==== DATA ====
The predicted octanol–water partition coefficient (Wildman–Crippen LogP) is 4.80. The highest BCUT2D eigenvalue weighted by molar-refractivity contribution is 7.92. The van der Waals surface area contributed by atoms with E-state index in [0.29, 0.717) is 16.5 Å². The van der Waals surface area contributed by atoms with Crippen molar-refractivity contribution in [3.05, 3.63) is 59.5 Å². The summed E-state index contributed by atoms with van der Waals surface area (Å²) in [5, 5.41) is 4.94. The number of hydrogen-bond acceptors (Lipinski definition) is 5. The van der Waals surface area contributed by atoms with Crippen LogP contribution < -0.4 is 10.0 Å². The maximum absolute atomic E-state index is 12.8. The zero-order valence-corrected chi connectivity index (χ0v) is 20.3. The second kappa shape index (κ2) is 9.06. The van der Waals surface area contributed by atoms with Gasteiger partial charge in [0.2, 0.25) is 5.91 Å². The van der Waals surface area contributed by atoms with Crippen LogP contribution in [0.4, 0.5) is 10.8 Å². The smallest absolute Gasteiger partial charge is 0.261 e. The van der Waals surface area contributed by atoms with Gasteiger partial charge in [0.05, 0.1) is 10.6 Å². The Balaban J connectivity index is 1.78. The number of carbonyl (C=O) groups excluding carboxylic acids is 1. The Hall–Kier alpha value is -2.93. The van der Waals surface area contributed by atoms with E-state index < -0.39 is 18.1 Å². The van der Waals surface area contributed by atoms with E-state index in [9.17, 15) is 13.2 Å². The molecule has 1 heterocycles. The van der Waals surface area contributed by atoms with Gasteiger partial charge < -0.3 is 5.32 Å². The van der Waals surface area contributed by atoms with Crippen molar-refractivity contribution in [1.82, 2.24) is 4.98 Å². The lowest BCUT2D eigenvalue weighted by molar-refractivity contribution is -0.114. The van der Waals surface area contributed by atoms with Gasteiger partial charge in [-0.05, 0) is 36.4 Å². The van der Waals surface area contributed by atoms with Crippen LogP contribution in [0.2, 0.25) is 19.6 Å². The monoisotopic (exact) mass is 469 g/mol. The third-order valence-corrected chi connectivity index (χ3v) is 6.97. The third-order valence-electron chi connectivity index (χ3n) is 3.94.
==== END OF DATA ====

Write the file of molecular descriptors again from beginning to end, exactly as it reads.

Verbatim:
The predicted octanol–water partition coefficient (Wildman–Crippen LogP) is 4.80. The highest BCUT2D eigenvalue weighted by molar-refractivity contribution is 7.92. The van der Waals surface area contributed by atoms with E-state index in [0.29, 0.717) is 16.5 Å². The van der Waals surface area contributed by atoms with Crippen molar-refractivity contribution in [3.05, 3.63) is 59.5 Å². The summed E-state index contributed by atoms with van der Waals surface area (Å²) in [5, 5.41) is 4.94. The number of hydrogen-bond acceptors (Lipinski definition) is 5. The van der Waals surface area contributed by atoms with Crippen LogP contribution < -0.4 is 10.0 Å². The maximum absolute atomic E-state index is 12.8. The zero-order valence-corrected chi connectivity index (χ0v) is 20.3. The second kappa shape index (κ2) is 9.06. The van der Waals surface area contributed by atoms with Gasteiger partial charge in [0.2, 0.25) is 5.91 Å². The van der Waals surface area contributed by atoms with Crippen LogP contribution in [0.4, 0.5) is 10.8 Å². The smallest absolute Gasteiger partial charge is 0.261 e. The van der Waals surface area contributed by atoms with Gasteiger partial charge in [0.05, 0.1) is 10.6 Å². The Balaban J connectivity index is 1.78. The number of carbonyl (C=O) groups excluding carboxylic acids is 1. The Hall–Kier alpha value is -2.93. The van der Waals surface area contributed by atoms with E-state index < -0.39 is 18.1 Å². The van der Waals surface area contributed by atoms with E-state index in [9.17, 15) is 13.2 Å². The molecule has 1 heterocycles. The van der Waals surface area contributed by atoms with Gasteiger partial charge < -0.3 is 5.32 Å². The van der Waals surface area contributed by atoms with Crippen molar-refractivity contribution in [1.82, 2.24) is 4.98 Å². The lowest BCUT2D eigenvalue weighted by molar-refractivity contribution is -0.114. The van der Waals surface area contributed by atoms with Gasteiger partial charge in [-0.05, 0) is 36.4 Å². The van der Waals surface area contributed by atoms with Crippen LogP contribution in [0.2, 0.25) is 19.6 Å². The monoisotopic (exact) mass is 469 g/mol. The third-order valence-corrected chi connectivity index (χ3v) is 6.97. The third-order valence-electron chi connectivity index (χ3n) is 3.94.